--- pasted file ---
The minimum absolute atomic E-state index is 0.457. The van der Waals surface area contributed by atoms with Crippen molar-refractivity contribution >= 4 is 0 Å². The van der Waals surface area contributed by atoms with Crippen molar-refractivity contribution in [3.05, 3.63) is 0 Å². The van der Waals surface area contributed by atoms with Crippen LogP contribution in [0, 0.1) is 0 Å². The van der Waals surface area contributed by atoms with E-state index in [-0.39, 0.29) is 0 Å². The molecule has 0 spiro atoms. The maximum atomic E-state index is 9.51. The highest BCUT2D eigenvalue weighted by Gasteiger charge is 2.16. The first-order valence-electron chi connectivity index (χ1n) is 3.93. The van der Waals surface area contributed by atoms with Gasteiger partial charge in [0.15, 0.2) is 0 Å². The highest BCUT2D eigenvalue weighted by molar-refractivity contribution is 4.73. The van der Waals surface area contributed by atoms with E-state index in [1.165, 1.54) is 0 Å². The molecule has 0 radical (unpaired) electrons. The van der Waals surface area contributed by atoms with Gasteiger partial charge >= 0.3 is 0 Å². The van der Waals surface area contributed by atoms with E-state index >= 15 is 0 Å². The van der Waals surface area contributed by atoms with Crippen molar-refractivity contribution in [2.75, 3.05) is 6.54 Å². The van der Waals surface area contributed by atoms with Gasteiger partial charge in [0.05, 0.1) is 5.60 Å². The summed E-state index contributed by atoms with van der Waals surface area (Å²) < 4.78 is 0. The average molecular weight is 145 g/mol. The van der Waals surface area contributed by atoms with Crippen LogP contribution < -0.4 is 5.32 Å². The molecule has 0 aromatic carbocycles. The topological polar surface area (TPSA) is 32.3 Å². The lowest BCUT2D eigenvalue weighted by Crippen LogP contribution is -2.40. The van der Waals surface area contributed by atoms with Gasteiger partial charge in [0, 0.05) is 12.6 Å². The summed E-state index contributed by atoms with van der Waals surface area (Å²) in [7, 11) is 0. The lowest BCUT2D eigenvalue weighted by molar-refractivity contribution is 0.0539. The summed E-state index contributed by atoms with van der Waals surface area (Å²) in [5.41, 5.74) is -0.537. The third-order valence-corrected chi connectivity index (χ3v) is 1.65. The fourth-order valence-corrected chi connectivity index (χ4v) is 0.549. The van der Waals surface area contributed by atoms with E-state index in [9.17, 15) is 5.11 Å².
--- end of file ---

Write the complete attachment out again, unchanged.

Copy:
The minimum absolute atomic E-state index is 0.457. The van der Waals surface area contributed by atoms with Crippen molar-refractivity contribution >= 4 is 0 Å². The van der Waals surface area contributed by atoms with Crippen molar-refractivity contribution in [3.05, 3.63) is 0 Å². The van der Waals surface area contributed by atoms with Crippen LogP contribution in [0, 0.1) is 0 Å². The van der Waals surface area contributed by atoms with E-state index in [-0.39, 0.29) is 0 Å². The molecule has 0 spiro atoms. The maximum atomic E-state index is 9.51. The highest BCUT2D eigenvalue weighted by Gasteiger charge is 2.16. The first-order valence-electron chi connectivity index (χ1n) is 3.93. The van der Waals surface area contributed by atoms with Gasteiger partial charge in [0.15, 0.2) is 0 Å². The highest BCUT2D eigenvalue weighted by molar-refractivity contribution is 4.73. The van der Waals surface area contributed by atoms with E-state index in [1.165, 1.54) is 0 Å². The molecule has 0 radical (unpaired) electrons. The van der Waals surface area contributed by atoms with Gasteiger partial charge >= 0.3 is 0 Å². The van der Waals surface area contributed by atoms with E-state index >= 15 is 0 Å². The van der Waals surface area contributed by atoms with Crippen molar-refractivity contribution in [2.75, 3.05) is 6.54 Å². The van der Waals surface area contributed by atoms with Gasteiger partial charge in [0.05, 0.1) is 5.60 Å². The summed E-state index contributed by atoms with van der Waals surface area (Å²) < 4.78 is 0. The average molecular weight is 145 g/mol. The van der Waals surface area contributed by atoms with Crippen LogP contribution < -0.4 is 5.32 Å². The molecule has 0 aromatic carbocycles. The topological polar surface area (TPSA) is 32.3 Å². The lowest BCUT2D eigenvalue weighted by Crippen LogP contribution is -2.40. The van der Waals surface area contributed by atoms with Gasteiger partial charge in [0, 0.05) is 12.6 Å². The summed E-state index contributed by atoms with van der Waals surface area (Å²) in [7, 11) is 0. The lowest BCUT2D eigenvalue weighted by molar-refractivity contribution is 0.0539. The summed E-state index contributed by atoms with van der Waals surface area (Å²) in [5.41, 5.74) is -0.537. The third-order valence-corrected chi connectivity index (χ3v) is 1.65. The fourth-order valence-corrected chi connectivity index (χ4v) is 0.549. The van der Waals surface area contributed by atoms with E-state index in [9.17, 15) is 5.11 Å².